Let's talk about what really makes for a successful school
This guest blog post comes from Lori Shorr, Mayor Nutter's chief education officer and executive adviser to the School District.
From the time I was Home and School co-president at Jenks Elementary to now, in my current position, it has been clear to me that there are key priorities that really matter at schools:
Each child should feel safe and cared for by the adults in the building;
All the adults in the building, both District employees and community members, should feel that they are a team working toward the same goal;
Each student should get what he or she needs to be successful; and
Enough resources should exist so that no decision is based solely on what can be afforded at that time.
In his 2008 inaugural speech, the mayor spoke of increasing the high school graduation rate to 80 percent by 2015 and doubling the percentage of residents with four-year college degrees to 36 percent by 2018. There aren’t many ways to reach these goals except by pursuing the key priorities.
As concerned citizens, our charge must be to keep our eye on the classroom and make sure that the important triangle of teacher-student-curriculum is strong and productive. We need to make sure that students, no matter where they started, are reading or doing math at a higher level than when they arrived and that they are set on a track toward graduating ready for college and career.
With the huge “command and control from a central office” model we have now, ensuring that is pretty difficult. As a parent, I made it my business to know the good teachers, to put my two cents in about how we spent that tiny bit of discretionary money, to organize fund-raising to fix the art teacher’s clay kiln so kids could do engaging art projects.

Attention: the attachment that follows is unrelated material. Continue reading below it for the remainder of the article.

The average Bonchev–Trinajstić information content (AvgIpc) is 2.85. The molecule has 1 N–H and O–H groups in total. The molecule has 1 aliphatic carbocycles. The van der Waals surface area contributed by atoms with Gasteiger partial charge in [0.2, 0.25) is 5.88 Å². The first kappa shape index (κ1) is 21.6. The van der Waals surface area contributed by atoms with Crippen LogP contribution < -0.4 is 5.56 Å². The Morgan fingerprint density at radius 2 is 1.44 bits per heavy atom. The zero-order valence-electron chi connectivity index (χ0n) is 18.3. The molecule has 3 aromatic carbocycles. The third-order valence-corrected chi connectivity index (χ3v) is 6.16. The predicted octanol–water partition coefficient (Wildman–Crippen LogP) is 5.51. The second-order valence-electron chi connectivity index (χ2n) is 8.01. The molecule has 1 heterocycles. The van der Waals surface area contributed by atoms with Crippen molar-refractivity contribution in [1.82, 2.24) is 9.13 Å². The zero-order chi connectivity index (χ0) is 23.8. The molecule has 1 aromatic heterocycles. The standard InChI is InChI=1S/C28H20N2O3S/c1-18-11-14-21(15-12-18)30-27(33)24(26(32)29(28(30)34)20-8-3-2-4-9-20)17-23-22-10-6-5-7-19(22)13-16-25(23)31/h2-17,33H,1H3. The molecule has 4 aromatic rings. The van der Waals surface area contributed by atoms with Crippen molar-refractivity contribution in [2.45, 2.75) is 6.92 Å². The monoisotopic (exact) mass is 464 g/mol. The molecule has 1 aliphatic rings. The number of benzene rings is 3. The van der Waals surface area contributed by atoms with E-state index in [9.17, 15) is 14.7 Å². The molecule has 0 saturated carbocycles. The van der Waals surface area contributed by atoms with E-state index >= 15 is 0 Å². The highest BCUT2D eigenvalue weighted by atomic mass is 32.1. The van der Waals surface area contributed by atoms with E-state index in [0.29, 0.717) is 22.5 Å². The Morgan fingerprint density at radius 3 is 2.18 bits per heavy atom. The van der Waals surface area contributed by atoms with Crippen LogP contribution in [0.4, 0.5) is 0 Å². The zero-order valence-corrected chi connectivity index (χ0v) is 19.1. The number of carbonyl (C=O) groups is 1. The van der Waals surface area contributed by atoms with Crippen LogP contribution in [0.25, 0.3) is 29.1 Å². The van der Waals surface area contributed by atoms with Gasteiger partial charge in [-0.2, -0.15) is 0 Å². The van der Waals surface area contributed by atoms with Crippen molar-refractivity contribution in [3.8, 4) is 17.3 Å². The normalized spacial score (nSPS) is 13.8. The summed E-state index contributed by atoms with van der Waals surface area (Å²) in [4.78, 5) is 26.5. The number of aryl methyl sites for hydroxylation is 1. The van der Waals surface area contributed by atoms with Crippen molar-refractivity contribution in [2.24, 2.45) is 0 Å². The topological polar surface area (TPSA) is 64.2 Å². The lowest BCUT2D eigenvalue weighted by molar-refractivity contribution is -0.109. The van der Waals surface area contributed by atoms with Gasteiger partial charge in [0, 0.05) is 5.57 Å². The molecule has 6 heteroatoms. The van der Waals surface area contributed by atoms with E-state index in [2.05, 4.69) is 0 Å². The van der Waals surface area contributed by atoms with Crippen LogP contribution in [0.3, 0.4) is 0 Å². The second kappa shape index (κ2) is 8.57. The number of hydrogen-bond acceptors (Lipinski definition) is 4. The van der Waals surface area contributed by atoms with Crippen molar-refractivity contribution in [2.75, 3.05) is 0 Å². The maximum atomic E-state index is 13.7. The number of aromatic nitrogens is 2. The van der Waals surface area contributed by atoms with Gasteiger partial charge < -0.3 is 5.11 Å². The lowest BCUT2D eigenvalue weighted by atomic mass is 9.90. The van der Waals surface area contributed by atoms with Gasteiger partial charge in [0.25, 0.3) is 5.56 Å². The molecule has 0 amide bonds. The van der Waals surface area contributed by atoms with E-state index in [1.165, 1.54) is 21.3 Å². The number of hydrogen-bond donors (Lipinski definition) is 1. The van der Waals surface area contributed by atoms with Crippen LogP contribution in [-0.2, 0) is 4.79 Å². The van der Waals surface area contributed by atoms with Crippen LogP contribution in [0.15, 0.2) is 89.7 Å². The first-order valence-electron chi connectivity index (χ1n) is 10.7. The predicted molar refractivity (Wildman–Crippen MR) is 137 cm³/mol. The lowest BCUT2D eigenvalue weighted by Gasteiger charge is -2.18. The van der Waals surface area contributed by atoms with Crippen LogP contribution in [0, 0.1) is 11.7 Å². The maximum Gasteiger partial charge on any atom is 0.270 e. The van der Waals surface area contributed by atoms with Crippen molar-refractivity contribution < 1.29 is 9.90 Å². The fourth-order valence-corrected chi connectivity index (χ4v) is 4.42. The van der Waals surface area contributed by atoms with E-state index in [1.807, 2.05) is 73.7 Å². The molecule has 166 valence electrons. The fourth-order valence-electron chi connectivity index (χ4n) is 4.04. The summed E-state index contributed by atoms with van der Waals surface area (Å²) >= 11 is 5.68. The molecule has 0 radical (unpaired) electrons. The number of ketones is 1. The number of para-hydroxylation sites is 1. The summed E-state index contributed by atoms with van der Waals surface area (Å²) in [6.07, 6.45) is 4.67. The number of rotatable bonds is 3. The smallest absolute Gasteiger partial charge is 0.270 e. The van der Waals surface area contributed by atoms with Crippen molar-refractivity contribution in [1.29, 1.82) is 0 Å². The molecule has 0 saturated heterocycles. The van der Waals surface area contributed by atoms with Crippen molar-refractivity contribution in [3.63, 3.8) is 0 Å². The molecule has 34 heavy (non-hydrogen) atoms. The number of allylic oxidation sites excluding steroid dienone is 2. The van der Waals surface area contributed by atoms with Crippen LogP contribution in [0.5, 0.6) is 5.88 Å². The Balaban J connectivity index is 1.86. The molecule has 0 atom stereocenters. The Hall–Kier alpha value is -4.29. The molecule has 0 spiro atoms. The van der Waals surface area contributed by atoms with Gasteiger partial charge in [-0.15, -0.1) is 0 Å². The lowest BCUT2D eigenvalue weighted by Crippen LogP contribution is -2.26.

I understood the need for these changes better than anyone in the central administration because I was on the ground at the school. That’s why I strongly believe that more decision-making authority should be at the school.
Current discussions on these issues in Philadelphia are robust, and I hope that this level of passion and engagement sparks an unprecedented level of interest by Philadelphians about how they can be part of a local school’s success. That’s the game-changer this city needs. We need to start talking about public education in these terms – how many successful classrooms and schools do we still need to serve all of this city’s children?
But this healthy debate and conversation about who should and shouldn’t run schools might very well be a moot point if the money issue isn’t dealt with swiftly and responsibly by those who oversee state and local public budgets. This is not only an issue for this year, but for years to come.
The projected $1.1 billion five-year deficit facing the District is not just a scare tactic. It’s what is around the corner on the long road we all face together. It’s a sobering glimpse at what the policy implications are for the many decisions we have all made together through the years: administrators, elected officials, unions, parents and charter operators. All of these things have led us to this point. We now either knowingly go down the status quo road or collectively build a new one.
How simple it would be if there were just a bad guy to blame. But it is more complicated than that.
The reality is that we have to change together by making the classroom the centerpiece and putting everything else on the back burner. Ideology, status, history, jobs, loved and feared organization structures — all of these pale in comparison to funding properly and supporting 40,000-plus high-quality classrooms every day.
I am deeply concerned about national and state threats to public education. Let’s have those conversations and how they may or may not apply to different aspects of the changes we are contemplating. But those conversations cannot and must not be a substitute for making sure we have enough money to at least operate schools. Those talks should not take the place of encouraging all adults to do all they can to transform classrooms into the caring, effective places we need them to be as we prepare coming generations to build a safer, healthier, more productive Philadelphia able to compete in this century of change.